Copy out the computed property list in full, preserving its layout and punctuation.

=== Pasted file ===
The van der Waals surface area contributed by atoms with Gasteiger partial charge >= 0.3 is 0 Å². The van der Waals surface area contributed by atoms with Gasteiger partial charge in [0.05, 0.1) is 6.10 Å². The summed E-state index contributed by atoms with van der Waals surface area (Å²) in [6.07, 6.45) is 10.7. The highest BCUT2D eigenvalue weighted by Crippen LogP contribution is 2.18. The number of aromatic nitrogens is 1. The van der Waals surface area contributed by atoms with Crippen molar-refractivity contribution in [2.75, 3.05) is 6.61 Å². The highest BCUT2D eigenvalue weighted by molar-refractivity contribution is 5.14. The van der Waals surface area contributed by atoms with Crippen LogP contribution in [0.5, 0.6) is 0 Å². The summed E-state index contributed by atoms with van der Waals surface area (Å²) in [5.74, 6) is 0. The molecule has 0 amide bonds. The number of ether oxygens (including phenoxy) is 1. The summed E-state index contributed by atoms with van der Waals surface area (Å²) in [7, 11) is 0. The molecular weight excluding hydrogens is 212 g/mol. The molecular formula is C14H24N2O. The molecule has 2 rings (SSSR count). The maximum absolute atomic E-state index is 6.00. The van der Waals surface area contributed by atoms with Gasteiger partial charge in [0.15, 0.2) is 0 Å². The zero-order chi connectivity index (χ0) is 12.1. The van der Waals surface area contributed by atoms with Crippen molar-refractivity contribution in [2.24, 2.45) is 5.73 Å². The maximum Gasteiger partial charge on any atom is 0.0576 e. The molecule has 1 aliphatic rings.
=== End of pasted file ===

The van der Waals surface area contributed by atoms with Gasteiger partial charge >= 0.3 is 0 Å². The van der Waals surface area contributed by atoms with Gasteiger partial charge in [0.05, 0.1) is 6.10 Å². The summed E-state index contributed by atoms with van der Waals surface area (Å²) in [6.07, 6.45) is 10.7. The highest BCUT2D eigenvalue weighted by Crippen LogP contribution is 2.18. The number of aromatic nitrogens is 1. The van der Waals surface area contributed by atoms with Crippen molar-refractivity contribution in [2.75, 3.05) is 6.61 Å². The highest BCUT2D eigenvalue weighted by molar-refractivity contribution is 5.14. The van der Waals surface area contributed by atoms with Crippen LogP contribution in [0.5, 0.6) is 0 Å². The summed E-state index contributed by atoms with van der Waals surface area (Å²) in [5.74, 6) is 0. The molecule has 0 amide bonds. The number of ether oxygens (including phenoxy) is 1. The summed E-state index contributed by atoms with van der Waals surface area (Å²) in [7, 11) is 0. The molecular weight excluding hydrogens is 212 g/mol. The molecular formula is C14H24N2O. The molecule has 2 rings (SSSR count). The maximum absolute atomic E-state index is 6.00. The van der Waals surface area contributed by atoms with Gasteiger partial charge in [0.15, 0.2) is 0 Å². The zero-order chi connectivity index (χ0) is 12.1. The van der Waals surface area contributed by atoms with Crippen molar-refractivity contribution in [2.24, 2.45) is 5.73 Å². The maximum Gasteiger partial charge on any atom is 0.0576 e. The molecule has 1 aliphatic rings.